Press. Retrieved September 6, 2011 at / bramante-donato

Donato Bramante. (2011). All About. Retrieved September 6, 2011 at
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Nature Imitates Art Imitating Nature

Words: 3164 Length: 10 Pages Document Type: Essay Paper #: 72376537

" (41) it is unclear how to understand "things are because we see them." Traditionally perception is conceived as a passive process: we open our eyes and receive input from the world. Kant suggests that perhaps it is not so passive: we "organize" the world into temporal and spatial dimensions, attribute cause and effect, etc. But what Wilde suggests here is even more radical. The "things are because" suggests a causal relationship, such that what we see exists as an effect of seeing. It would be as if looking "paints" the world. But this is completely absurd. Onto what would seeing "paint" the world? and, even weirder, notice that it wouldn't be that seeing paints the world so that we could then look at what was painted. Rather, it would be that seeing is painting, so that we always see and paint simultaneously, always just "creating" whatever we see, under the influence of the arts.

I pause a moment to consider this claim because there is a popular related claim: our beliefs determine what we see, hear, etc. If you believe that Mary is beautiful, then you "see her differently," you do not see the same thing that Mary's detractors…… [Read More]

1. Wilde, Oscar. Intentions. New York: Prometheus Books, 2004. 1-55. Print.

2. Wilde, Oscar. The Picture of Dorian Gray and Other Writings. New York: Pocket Books, 2005. 241-365. Print.

The Decay of Lying was first published in 1889; the Golden Stair is from 1880.
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Are Video Games Art

Words: 8319 Length: 30 Pages Document Type: Essay Paper #: 81588196

Pervasive Video Games as Art

The form and function of art has evolved and changed quite a bit over the years, decades and millennia. Paintings and sculpture have been artistic mainstays for much to most of the world of the civilized human race. However, with the technological revolution that has roared up over the last fifty years or so, new forms of art have bubbled to the proverbial surface. Digital technology has enhanced prior forms of art e such as photography. Beyond that, completely brand new forms have art have been created and the latter is what this report is assessing in the form of pervasive video games. The depth and breadth of this art and the effects it has on its users and fans when done will are worthy of massive study and analysis both in this report and elsewhere.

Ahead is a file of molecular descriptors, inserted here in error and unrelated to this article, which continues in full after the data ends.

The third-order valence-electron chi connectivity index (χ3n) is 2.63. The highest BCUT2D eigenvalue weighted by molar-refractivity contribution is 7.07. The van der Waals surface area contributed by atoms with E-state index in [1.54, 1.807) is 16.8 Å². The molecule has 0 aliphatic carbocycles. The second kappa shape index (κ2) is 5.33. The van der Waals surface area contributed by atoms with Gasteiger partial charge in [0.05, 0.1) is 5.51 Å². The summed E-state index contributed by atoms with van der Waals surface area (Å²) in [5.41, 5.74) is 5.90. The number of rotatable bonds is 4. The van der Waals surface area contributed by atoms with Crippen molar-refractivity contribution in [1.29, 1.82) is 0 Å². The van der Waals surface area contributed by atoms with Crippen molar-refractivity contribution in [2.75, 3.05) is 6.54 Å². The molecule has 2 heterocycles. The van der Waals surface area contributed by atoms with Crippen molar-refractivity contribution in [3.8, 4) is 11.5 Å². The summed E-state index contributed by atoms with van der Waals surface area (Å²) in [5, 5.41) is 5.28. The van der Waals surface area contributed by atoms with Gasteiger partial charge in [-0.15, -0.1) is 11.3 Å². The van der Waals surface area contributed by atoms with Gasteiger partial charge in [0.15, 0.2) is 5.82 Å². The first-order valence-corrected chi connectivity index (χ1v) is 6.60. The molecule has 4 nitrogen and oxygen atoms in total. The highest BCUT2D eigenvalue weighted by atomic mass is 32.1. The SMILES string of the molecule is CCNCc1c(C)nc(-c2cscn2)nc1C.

Chapter I - Introduction

Video games, at this point in history in the mid-2010's, is not new and has not been for some time. However, the richness of video games has allowed for the creation and propagation of alternative worlds and universes that allow people to become engrossed in things such as gameplay, the world created and the culture…… [Read More]


Blizzard. "World of Warcraft." World of Warcraft. / (accessed

May 29, 2014).

Bogost, Ian. Persuasive games: the expressive power of videogames. Cambridge, MA:

MIT Press, 2007.
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Baderman Island Shingle Replacement Replacing

Words: 1046 Length: 4 Pages Document Type: Essay Paper #: 93039436

Advances in title-production have also made customization an option in tiles that are at the high-end of the market (House Building, 2007). Roof tiles are also known for their sustainability or environmentally friendly characteristics and low cost of ownership (TCO) over time (House Building, 2007). In addition to all of these attributes, tiles are known for being self-cleaning and having a very high resiliency to weather extremes.

The second option fo installing premium tiles at $50 per square foot meets with the aesthetic, branding and customer service requirements for the roof replacement. The opportunity cost of the installed however is very high at 3 weeks or $30,000 yet the tile is prospected to last 40 years. There is also an $875 per year amortization cost to this option assuming there is no incremental maintenance to be done. At $35,000 this is also the priciest option there is and needs to be re-evaluated based on costs alone.